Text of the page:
With the most recent school shooting by Nikolas Cruz at the Stoneman Douglas High School in Parkland, Florida, a number of solutions are being considered – with added measures of gun control in the forefront.
Whether, and to what extent additional gun control legislation will in any way address the problem, is debatable – and of course, as you have noticed, is being debated. But in this first of a series of reports we will focus on one of the other common denominators in the shootings. Those are the identifiable components that are inherently part of the social and psychological makeup of the statistically small number of individuals that commit these shootings.
It might be premature to arrive at a firm assessment of Nikolas Cruz, especially given the fact that the results of a psychological analysis will not be publicly available for a period of time, but the research findings that exist, illustrate that it is not a simple matter to categorize the shooters according to hard definitions of mental conditions.
The record also demonstrates that the behavior exhibited by these individuals before the event, were not taken seriously. As part of our follow up, we will examine how that information can be applied in a practical manner, to the problem of intervening with young men at risk.
Among the recognized premier subject matter experts in the mental health factors attributable to school shootings is Peter Langman, PhD. His practice in Allentown, Pennsylvania, deals with a variety of conditions including anger management, obsessive / compulsive disorders, depression, trauma and PTSD. Of Langman, the APA (American Psychological Association), on their web page Monitor, says:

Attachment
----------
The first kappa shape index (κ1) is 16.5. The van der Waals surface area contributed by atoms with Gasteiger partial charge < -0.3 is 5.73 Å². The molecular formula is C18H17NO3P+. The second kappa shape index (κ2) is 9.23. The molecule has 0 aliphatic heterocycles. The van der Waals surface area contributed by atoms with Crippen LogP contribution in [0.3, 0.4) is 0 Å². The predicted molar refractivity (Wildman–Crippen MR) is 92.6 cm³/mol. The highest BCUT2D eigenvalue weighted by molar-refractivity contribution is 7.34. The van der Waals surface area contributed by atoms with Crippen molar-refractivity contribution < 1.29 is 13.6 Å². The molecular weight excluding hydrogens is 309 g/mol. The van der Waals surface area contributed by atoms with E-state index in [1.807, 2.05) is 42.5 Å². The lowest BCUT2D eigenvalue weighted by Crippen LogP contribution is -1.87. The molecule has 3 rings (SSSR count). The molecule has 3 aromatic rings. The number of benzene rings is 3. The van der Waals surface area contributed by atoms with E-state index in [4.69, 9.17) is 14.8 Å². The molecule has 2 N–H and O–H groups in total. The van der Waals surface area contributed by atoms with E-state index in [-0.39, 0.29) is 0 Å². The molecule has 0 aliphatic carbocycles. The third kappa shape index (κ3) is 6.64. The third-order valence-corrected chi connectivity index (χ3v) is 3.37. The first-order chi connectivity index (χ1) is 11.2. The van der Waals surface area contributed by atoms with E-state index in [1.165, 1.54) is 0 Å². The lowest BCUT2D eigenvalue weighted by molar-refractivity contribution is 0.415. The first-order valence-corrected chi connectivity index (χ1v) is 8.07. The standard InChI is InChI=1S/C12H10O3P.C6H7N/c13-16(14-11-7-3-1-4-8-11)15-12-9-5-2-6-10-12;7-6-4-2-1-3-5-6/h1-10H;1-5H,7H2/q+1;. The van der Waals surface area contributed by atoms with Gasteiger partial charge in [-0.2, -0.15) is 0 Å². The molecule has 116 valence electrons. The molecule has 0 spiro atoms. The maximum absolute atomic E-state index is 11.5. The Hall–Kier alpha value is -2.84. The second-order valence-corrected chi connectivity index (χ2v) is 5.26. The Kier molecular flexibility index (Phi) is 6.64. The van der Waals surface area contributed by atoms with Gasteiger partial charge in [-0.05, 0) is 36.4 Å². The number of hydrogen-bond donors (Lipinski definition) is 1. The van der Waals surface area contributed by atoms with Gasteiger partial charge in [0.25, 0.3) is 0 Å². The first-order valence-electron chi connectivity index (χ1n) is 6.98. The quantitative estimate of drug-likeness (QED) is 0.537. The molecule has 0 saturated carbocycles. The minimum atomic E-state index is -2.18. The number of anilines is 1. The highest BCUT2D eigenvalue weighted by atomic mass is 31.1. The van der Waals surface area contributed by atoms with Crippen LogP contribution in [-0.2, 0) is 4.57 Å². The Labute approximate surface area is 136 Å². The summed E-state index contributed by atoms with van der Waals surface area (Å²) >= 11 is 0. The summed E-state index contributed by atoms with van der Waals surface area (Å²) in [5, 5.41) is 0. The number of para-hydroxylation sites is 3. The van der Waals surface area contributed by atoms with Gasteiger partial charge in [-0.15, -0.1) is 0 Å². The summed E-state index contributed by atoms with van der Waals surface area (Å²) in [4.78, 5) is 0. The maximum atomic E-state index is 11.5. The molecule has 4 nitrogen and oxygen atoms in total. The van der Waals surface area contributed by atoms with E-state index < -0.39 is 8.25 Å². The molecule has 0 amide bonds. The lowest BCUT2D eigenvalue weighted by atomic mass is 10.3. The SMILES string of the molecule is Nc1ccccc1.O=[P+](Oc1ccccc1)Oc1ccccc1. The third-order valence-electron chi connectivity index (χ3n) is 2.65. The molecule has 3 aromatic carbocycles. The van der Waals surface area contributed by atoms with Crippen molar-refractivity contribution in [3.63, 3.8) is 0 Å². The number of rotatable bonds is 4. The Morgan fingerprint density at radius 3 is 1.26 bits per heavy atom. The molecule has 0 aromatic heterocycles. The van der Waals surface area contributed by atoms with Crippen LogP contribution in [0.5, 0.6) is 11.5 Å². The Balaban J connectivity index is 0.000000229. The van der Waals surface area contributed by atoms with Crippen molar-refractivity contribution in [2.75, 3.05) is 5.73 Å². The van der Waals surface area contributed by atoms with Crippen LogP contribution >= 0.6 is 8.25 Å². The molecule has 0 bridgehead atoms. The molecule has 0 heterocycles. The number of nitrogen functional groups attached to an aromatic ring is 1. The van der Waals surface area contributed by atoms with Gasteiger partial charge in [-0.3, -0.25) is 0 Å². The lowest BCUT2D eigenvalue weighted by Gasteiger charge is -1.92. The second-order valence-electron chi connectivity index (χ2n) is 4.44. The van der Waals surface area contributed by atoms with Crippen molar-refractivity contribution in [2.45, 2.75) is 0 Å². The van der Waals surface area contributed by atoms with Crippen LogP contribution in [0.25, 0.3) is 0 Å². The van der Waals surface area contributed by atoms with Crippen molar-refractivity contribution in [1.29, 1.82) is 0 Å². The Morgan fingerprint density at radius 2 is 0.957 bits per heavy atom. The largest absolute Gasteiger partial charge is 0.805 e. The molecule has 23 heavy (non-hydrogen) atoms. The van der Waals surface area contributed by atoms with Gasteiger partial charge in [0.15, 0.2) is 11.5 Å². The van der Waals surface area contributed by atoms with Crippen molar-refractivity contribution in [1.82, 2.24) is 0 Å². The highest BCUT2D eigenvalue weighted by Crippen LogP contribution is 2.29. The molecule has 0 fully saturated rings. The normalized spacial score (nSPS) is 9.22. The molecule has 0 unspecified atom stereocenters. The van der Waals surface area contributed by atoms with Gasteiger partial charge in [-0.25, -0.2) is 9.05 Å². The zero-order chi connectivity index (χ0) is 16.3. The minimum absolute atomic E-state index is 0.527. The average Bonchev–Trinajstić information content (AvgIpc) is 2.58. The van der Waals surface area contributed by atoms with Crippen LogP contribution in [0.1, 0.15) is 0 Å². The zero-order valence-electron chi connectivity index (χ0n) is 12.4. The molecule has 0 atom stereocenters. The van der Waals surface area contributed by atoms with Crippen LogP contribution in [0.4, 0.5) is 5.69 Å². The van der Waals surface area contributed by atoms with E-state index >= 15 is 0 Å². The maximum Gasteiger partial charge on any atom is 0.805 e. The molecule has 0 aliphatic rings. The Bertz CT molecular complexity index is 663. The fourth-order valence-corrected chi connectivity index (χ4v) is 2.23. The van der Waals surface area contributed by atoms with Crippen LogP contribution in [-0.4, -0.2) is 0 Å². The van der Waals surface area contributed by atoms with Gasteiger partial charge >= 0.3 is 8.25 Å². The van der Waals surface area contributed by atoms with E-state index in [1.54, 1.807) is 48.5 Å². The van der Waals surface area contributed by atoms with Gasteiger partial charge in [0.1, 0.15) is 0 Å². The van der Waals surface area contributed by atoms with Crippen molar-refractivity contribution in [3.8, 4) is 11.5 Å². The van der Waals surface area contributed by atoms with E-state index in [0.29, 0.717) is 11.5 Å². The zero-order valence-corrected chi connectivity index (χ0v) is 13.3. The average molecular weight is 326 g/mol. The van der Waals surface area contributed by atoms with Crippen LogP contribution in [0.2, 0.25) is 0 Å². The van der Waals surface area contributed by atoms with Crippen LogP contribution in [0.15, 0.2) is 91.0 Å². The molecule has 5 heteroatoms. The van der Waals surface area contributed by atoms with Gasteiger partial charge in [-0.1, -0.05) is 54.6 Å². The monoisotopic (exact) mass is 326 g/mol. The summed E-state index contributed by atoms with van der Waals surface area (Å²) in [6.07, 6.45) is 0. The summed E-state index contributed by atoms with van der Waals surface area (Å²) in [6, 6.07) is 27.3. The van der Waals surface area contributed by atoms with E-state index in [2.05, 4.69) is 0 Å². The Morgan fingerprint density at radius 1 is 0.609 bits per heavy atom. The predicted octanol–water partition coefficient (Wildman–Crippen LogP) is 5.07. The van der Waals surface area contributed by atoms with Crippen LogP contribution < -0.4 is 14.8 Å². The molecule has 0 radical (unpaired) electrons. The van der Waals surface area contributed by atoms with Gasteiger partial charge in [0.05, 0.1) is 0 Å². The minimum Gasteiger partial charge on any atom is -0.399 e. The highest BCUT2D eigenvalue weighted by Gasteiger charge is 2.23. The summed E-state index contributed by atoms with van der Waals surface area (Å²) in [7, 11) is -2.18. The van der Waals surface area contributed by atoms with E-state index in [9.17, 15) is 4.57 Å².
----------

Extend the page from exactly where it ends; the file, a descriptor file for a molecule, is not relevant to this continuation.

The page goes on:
When the FBI, the U.S. Department of Homeland Security or local police departments want insights on school shooters, they call psychologist Peter Langman, PhD. For over a decade, Langman has conducted research seeking to understand the psychological states and life circumstances of these criminals in an effort to identify the warning signs of impending violence.
Langman, in his research – the summary of which you can review in more detail here, says that the profile of the school shooter has multiple basic categories. Some are psychopaths, others are psychotic according to one diagnosis or another and a third category is a young person who has been traumatized by his interactions with other students, acquaintances and possibly family relationships.
Regarding the first two categories, an important distinction should be made between psychopathy and psychosis. A psychopath, is a person with a personality disorder displaying lack of impulse control, indifference to others, narcissism, lying, lack of ethics and lack of empathy towards others. Psychosis, on the other hand, broadly includes various degrees of detachment from reality, such as hallucinations.
This category (Psychosis), includes the diagnosis of schizophrenia – a condition that affected Jared Lee Loughner, who shot Congresswoman Gabrielle Giffords, killed 6 others and wounded several more in Tucson, Arizona. A person with psychotic symptoms, may not necessarily exhibit defective moral or ethical behavior. Their episodes are likely related to the flare ups of the disorder itself. In fact, Loughner, who was 23 years old at the time of the shooting, was suffering from a recent onset of paranoid schizophrenia. Loughner’s age at the time of the event, draws into question, the perceived benefit of raising the age of firearm purchases to 21.